That was annoying enough that browsers have apparently fixed it. In a conversation with Estelle Weyl, I learned that this is being changed. She wrote in the MDN docs:

Generally, if there is an invalid pseudo-element or pseudo-class within in a chain or group of selectors, the whole selector list is invalid. If a pseudo-element (but not pseudo-class) has a -webkit- prefix, As of Firefox 63, Blink, Webkit and Gecko browsers assume it is valid, not invalidating the selector list.

This isn’t for any selector; it’s specifically for pseudo-elements. That is, double colons (::).

Here’s a test:

See the Pen Ignored Invalid Selecotrs??? by Chris Coyier (@chriscoyier) on CodePen.

I’d call that a positive change.

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Selectors That Depend on Layout

“Why the heck don’t we have ::first-column?”

I heard someone ask that the other day and it’s a valid question. I’d even take that question further by asking about ::nth-column() or whatever else relates to CSS columns. We have stuff like ::first-letter and ::first-line. Why not others?

There are many notable things missing from the “nth” crowd. Seven years ago, I wrote “A Call for ::nth-everything” and it included clear use cases like, perhaps, selecting the first two lines of a paragraph.

I don’t know all the technical details of it all, but I know there are some fairly decent reasons why we don’t have all of these in CSS. Part of it is the difficulty of getting it specced (e.g. words and characters get tricky across written languages) and part of it is the difficulty of implementing them. What I just found out is that there is a FAQ document that explains!

So, why don’t we have ::first-column? Because it’s a “selector that depends on layout”:

This falls into a class of problems that unlikely to be solvable in CSS: selectors in general, and pseudo classes in particular, cannot depend on layout, because otherwise they could be used to modify layout in a way that made them no longer match, which would modify the layout back to where it was, so they match again, and we get stuck in an infinite loop of contradictions.

For a simple example:

:stuck { position: static; }

Now what?

Some of the changes web developers might want to apply with a :stuck pseudo class may be safe and not trigger such loops, but selectors are a generic mechanism, and would enable this kind of contradictions.

So even though many of the problem people are trying to address using such pseudo classes are legitimate, selectors are unlikely to be the answer.

What we’ve got are infinite loops that are basically the problem (but read the FAQ — it goes into great detail about the nuance of it). In a related way, the same reason we don’t have element queries in CSS.

It’s a little tricky to think about because even stuff like ::first-line are riddled with paradoxes. Say you use it to increase the font-size. That means fewer characters fit on the line, so the characters that originally matched are now pushed down and don’t match anymore. Seems a bit loopy, but that’s been sorted out. Plus, classics like :hover potentially causing jitter. The document talks about these things in clear terms. It’s not all cut and dry!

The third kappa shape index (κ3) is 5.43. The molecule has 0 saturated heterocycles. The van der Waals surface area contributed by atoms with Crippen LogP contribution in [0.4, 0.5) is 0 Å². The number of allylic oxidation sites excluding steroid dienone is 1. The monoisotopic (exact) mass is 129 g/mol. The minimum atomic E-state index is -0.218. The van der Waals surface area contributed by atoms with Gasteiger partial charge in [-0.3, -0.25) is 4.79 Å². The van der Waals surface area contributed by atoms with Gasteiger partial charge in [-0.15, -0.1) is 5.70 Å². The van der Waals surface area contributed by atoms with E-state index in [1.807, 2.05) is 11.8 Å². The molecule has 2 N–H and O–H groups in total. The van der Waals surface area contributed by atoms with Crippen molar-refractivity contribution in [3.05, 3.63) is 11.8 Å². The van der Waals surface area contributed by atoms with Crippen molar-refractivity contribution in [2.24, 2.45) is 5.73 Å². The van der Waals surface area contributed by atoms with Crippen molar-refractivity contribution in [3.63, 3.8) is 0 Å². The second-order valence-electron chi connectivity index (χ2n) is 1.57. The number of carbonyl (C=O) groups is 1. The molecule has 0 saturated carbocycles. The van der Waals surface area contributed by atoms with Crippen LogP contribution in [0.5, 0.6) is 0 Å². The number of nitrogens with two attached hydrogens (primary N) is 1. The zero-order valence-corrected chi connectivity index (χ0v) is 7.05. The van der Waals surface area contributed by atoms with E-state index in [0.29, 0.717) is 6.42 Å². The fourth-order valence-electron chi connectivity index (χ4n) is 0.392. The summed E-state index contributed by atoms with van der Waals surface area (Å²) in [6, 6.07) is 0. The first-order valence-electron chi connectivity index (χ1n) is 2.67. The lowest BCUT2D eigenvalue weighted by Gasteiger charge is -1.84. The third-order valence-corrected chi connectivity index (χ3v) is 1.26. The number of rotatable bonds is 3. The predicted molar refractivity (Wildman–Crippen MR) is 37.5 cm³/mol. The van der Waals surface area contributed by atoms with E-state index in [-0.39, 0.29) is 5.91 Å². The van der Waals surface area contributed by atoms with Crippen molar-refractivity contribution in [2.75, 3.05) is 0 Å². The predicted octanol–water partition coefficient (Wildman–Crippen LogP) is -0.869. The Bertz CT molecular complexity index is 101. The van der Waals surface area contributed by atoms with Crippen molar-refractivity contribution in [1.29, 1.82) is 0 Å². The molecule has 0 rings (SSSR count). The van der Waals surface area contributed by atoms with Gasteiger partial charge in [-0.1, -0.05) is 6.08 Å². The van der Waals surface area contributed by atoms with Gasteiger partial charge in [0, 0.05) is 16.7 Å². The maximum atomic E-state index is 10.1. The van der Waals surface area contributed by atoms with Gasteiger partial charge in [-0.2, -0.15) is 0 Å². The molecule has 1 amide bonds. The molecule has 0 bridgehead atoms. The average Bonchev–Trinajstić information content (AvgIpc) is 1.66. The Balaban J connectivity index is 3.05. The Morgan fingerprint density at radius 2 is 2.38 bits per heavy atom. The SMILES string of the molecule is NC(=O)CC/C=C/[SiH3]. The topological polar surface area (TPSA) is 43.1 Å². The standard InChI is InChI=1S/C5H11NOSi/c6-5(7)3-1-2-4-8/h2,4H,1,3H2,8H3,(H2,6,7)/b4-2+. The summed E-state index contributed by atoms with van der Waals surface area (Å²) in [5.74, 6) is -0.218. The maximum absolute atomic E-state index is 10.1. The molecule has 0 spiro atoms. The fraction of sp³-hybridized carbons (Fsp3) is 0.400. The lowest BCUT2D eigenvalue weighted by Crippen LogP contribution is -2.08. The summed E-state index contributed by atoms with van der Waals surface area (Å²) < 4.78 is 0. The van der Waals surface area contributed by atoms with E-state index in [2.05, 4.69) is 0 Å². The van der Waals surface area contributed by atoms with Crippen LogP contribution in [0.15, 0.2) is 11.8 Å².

The whole FAQ is a fascinating read and covers much more than this situation.

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“Stop Using CSS Selectors for Non-CSS”

I saw Nicole Dominguez tweet this the other day:

I wasn’t at this conference, so I have very little context. Normally, I’d consider it a sin to weigh in on a subject brought up by looking at two out-of-context slides, but I’m only weighing in out of interest and to continue the conversation.

The idea seems to be that if you need to select an element in the DOM with JavaScript, don’t use the same selector as you would in CSS.

So if you have…

<article class="article">
</article>

…and you need to apply an event listener to that article for some reason, then don’t use…

$(".article")

(or querySelector or whatever, I assume.)

Instead, apply an attribute intended just for the JavaScript to target, like…

<article class="article" data-hoverable>
</article>

…and target that like…

$("[data-hoverable]")

The idea is that you can separate jobs. The class has the job of styling, and the data attribute has the job of JavaScripting. Both can change without affecting each other.

Seems reasonable to me.

Also seems like there is plenty to talk about here. Performance, I suppose, but that’s probably the least-interesting thing since selectors are generally pretty damn fast these days. We could continue the conversation by talking about:

  • What naming convention?
  • Should you be naming events?
  • What if it needs to be selected for different reasons multiple times?
  • Can you or should you use IDs?
  • Is it worth avoiding DOM selection at all if you can?
  • What other nuances are part of this discussion?

I saw Michael Scharnagl had some thoughts on his own usage of ID’s, classes, and data-attributes that could help frame things a bit.


“Stop Using CSS Selectors for Non-CSS” is a post from CSS-Tricks